Getting inked is becoming more acceptable – The Signal – The Signal

Body art exists in countless cultures around the globe. For thousands of years, societies have ascribed various meanings to unique tattoos and designs.

While the ancient Egyptians used tattoos to display high status, the ancient Greeks used them as a mark of shame for convicts. Even in todays American society, the meaning of tattoos is ever-changing. While they still hold a certain stigma about them, they are gradually becoming more accepted and appreciated.

A survey published by the Statista Research Department in 2019 states that, in the U.S. alone, about 44% of the population has at least one tattoo.

Scott Rogers, a professional tattoo artist at Inksomnia Tattoo and Body Piercing, has noticed the change of culture over the last few years.

The industry grows every day, he said. The outlook on tattoos has moved into an artistic one, and away from one of judgment. People are beginning to understand that getting tattooed is an artistic expression of yourself.

The image of the tattooed American has changed over the past decade. As body art becomes more accepted into society, those who have professional and elite careers are beginning to feel comfortable showing off their ink.

Goldie Notnice, a professional tattoo artist at City of Ink Tattoos, spoke on the change towards acceptance and being a female artist in the industry, and how working professionals of all kinds come to her shop to get a tattoo.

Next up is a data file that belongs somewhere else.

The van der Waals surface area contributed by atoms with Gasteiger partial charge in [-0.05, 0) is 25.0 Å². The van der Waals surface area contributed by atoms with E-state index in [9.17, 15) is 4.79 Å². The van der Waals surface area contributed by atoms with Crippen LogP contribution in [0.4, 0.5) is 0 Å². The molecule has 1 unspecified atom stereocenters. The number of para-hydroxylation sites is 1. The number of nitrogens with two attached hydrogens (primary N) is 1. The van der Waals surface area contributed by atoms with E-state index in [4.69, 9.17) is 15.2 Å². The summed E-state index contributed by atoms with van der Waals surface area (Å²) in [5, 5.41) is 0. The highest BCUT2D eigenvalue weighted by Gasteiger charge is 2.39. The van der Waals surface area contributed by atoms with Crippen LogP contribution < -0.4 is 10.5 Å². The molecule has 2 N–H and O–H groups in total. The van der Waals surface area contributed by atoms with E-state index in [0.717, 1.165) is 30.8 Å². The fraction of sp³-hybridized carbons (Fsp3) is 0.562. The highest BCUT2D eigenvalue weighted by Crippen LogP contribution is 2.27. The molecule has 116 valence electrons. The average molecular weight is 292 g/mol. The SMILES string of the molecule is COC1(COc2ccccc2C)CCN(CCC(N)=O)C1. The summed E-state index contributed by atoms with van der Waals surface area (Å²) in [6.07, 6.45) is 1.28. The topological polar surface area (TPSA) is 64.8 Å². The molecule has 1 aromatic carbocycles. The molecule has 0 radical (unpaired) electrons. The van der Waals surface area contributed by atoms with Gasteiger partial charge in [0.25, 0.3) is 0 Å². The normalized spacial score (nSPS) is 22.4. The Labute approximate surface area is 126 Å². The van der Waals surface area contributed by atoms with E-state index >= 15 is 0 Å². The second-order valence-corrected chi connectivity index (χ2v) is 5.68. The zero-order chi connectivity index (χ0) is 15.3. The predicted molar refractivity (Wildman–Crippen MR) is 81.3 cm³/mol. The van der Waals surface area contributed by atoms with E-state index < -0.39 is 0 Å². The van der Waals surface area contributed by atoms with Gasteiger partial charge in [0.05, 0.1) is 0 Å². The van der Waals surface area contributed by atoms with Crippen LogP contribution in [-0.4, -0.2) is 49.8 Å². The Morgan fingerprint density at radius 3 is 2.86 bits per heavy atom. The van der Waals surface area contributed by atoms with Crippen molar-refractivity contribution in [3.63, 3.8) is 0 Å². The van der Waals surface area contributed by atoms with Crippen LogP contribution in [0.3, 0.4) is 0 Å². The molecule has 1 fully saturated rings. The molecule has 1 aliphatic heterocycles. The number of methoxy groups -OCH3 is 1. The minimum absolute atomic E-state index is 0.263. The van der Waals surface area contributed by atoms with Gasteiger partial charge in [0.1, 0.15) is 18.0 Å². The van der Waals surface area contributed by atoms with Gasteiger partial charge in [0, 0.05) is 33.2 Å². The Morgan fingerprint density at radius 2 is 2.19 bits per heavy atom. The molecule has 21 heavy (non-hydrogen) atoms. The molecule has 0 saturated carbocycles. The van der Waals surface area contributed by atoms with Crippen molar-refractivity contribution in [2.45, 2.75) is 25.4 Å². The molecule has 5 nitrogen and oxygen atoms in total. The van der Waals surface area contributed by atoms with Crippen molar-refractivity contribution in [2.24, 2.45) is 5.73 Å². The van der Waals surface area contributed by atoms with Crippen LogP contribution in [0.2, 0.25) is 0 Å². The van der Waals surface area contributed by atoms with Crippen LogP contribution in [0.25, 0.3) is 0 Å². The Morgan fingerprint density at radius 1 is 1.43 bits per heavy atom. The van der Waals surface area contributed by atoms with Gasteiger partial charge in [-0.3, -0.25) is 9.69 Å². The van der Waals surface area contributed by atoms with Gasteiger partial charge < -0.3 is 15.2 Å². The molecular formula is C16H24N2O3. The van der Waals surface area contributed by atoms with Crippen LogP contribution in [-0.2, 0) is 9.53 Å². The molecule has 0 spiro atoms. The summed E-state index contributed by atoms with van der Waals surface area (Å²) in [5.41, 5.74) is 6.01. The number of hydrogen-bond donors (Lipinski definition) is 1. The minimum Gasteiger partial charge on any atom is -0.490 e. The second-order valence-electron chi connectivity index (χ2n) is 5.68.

I absolutely have seen a change in the stigma around tattooing, she said. Not just with the body art itself, but even with being a female in the industry. We are being more accepted, and youll see more of us working alongside the guys in shops. Concerning society, I definitely feel like we are moving forward. Before, doctors, nurses and lawyers had to follow a certain image. Now, so many of them have visible tattoos.

Tattoos have made their appearance in everyday culture, including shops and the media. Hit television shows like Ink Master and companies like InkBox, which specializes in selling semi-permanent tattoos, have had great success.

According to Cameron Gowan, a junior with a full sleeve on his right arm, because tattoos are more normalized in todays society, he feels confident entering the workforce despite his many tattoos.

I can say full-heartedly that I feel more comfortable and more accepted [in] society with my tattoos today than how I felt about them when I first got them, student Cameron Gowan, a junior with a full sleeve on his right arm, said. When I got my first tattoo, jobs wouldnt hire you if you had any sort of body art. Over the past three to five years, I have found that jobs have been a lot more accepting of them.

While there is still a stigma associated with tattoos, people are beginning to see body art differently. Many are realizing that the pieces on their bodies can be a further extension of their inner selves.

Its a further expression of my artistic views, Notnice said. Instead of people viewing it as me staining my temple, they are beginning to view it how I feel about them, which is that Im simply enhancing my beauty.

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Getting inked is becoming more acceptable - The Signal - The Signal

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